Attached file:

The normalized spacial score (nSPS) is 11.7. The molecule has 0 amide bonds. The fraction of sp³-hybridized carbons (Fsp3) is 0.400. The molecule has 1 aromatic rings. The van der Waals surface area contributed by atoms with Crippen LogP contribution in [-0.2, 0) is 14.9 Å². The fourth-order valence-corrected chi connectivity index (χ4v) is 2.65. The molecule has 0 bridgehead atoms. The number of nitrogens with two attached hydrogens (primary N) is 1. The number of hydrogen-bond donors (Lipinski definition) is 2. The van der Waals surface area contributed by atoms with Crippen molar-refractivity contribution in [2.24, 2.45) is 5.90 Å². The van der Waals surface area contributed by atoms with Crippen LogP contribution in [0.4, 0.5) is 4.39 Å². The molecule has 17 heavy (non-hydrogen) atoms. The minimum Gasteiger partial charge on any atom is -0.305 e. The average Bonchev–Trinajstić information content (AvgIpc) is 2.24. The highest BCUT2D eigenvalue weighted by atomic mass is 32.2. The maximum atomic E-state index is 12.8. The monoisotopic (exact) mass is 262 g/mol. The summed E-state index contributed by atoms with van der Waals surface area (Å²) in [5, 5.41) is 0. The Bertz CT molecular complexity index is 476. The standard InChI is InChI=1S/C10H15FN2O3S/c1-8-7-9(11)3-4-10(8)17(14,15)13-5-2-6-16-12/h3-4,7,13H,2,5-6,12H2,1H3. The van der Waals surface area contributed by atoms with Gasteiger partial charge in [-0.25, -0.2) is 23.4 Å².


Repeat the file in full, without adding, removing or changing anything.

The normalized spacial score (nSPS) is 11.7. The molecule has 0 amide bonds. The fraction of sp³-hybridized carbons (Fsp3) is 0.400. The molecule has 1 aromatic rings. The van der Waals surface area contributed by atoms with Crippen LogP contribution in [-0.2, 0) is 14.9 Å². The fourth-order valence-corrected chi connectivity index (χ4v) is 2.65. The molecule has 0 bridgehead atoms. The number of nitrogens with two attached hydrogens (primary N) is 1. The number of hydrogen-bond donors (Lipinski definition) is 2. The van der Waals surface area contributed by atoms with Crippen molar-refractivity contribution in [2.24, 2.45) is 5.90 Å². The van der Waals surface area contributed by atoms with Crippen LogP contribution in [0.4, 0.5) is 4.39 Å². The molecule has 17 heavy (non-hydrogen) atoms. The minimum Gasteiger partial charge on any atom is -0.305 e. The average Bonchev–Trinajstić information content (AvgIpc) is 2.24. The highest BCUT2D eigenvalue weighted by atomic mass is 32.2. The maximum atomic E-state index is 12.8. The monoisotopic (exact) mass is 262 g/mol. The summed E-state index contributed by atoms with van der Waals surface area (Å²) in [5, 5.41) is 0. The Bertz CT molecular complexity index is 476. The standard InChI is InChI=1S/C10H15FN2O3S/c1-8-7-9(11)3-4-10(8)17(14,15)13-5-2-6-16-12/h3-4,7,13H,2,5-6,12H2,1H3. The van der Waals surface area contributed by atoms with Gasteiger partial charge in [-0.25, -0.2) is 23.4 Å².